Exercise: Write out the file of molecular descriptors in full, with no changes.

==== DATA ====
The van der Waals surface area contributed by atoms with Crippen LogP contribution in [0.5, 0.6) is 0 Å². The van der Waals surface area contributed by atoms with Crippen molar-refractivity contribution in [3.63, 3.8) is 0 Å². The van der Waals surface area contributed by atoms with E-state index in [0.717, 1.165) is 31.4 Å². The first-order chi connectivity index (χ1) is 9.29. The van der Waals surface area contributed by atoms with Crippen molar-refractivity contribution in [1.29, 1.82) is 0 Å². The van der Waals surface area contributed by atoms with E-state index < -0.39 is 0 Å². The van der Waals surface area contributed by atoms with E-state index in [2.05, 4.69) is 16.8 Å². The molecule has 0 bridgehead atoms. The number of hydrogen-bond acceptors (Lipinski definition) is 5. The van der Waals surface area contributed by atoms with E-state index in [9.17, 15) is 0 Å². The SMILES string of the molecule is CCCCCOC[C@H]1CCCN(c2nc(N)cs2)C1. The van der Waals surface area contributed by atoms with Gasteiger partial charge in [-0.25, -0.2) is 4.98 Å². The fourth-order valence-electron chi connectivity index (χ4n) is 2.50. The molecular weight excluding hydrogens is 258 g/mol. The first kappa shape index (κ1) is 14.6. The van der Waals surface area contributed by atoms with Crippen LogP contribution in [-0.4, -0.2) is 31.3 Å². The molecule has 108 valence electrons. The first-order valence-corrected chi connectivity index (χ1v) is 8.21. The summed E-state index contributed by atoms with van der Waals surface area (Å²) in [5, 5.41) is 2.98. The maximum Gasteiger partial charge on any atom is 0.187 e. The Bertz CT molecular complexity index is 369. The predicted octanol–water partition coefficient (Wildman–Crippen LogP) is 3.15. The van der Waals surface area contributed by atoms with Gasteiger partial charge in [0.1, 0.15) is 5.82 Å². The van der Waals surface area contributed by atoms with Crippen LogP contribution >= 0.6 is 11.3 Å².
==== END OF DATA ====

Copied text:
The van der Waals surface area contributed by atoms with Crippen LogP contribution in [0.5, 0.6) is 0 Å². The van der Waals surface area contributed by atoms with Crippen molar-refractivity contribution in [3.63, 3.8) is 0 Å². The van der Waals surface area contributed by atoms with E-state index in [0.717, 1.165) is 31.4 Å². The first-order chi connectivity index (χ1) is 9.29. The van der Waals surface area contributed by atoms with Crippen molar-refractivity contribution in [1.29, 1.82) is 0 Å². The van der Waals surface area contributed by atoms with E-state index < -0.39 is 0 Å². The van der Waals surface area contributed by atoms with E-state index in [2.05, 4.69) is 16.8 Å². The molecule has 0 bridgehead atoms. The number of hydrogen-bond acceptors (Lipinski definition) is 5. The van der Waals surface area contributed by atoms with E-state index in [9.17, 15) is 0 Å². The SMILES string of the molecule is CCCCCOC[C@H]1CCCN(c2nc(N)cs2)C1. The van der Waals surface area contributed by atoms with Gasteiger partial charge in [-0.25, -0.2) is 4.98 Å². The fourth-order valence-electron chi connectivity index (χ4n) is 2.50. The molecular weight excluding hydrogens is 258 g/mol. The first kappa shape index (κ1) is 14.6. The van der Waals surface area contributed by atoms with Crippen LogP contribution in [-0.4, -0.2) is 31.3 Å². The molecule has 108 valence electrons. The first-order valence-corrected chi connectivity index (χ1v) is 8.21. The summed E-state index contributed by atoms with van der Waals surface area (Å²) in [5, 5.41) is 2.98. The maximum Gasteiger partial charge on any atom is 0.187 e. The Bertz CT molecular complexity index is 369. The predicted octanol–water partition coefficient (Wildman–Crippen LogP) is 3.15. The van der Waals surface area contributed by atoms with Gasteiger partial charge in [0.1, 0.15) is 5.82 Å². The van der Waals surface area contributed by atoms with Crippen LogP contribution >= 0.6 is 11.3 Å².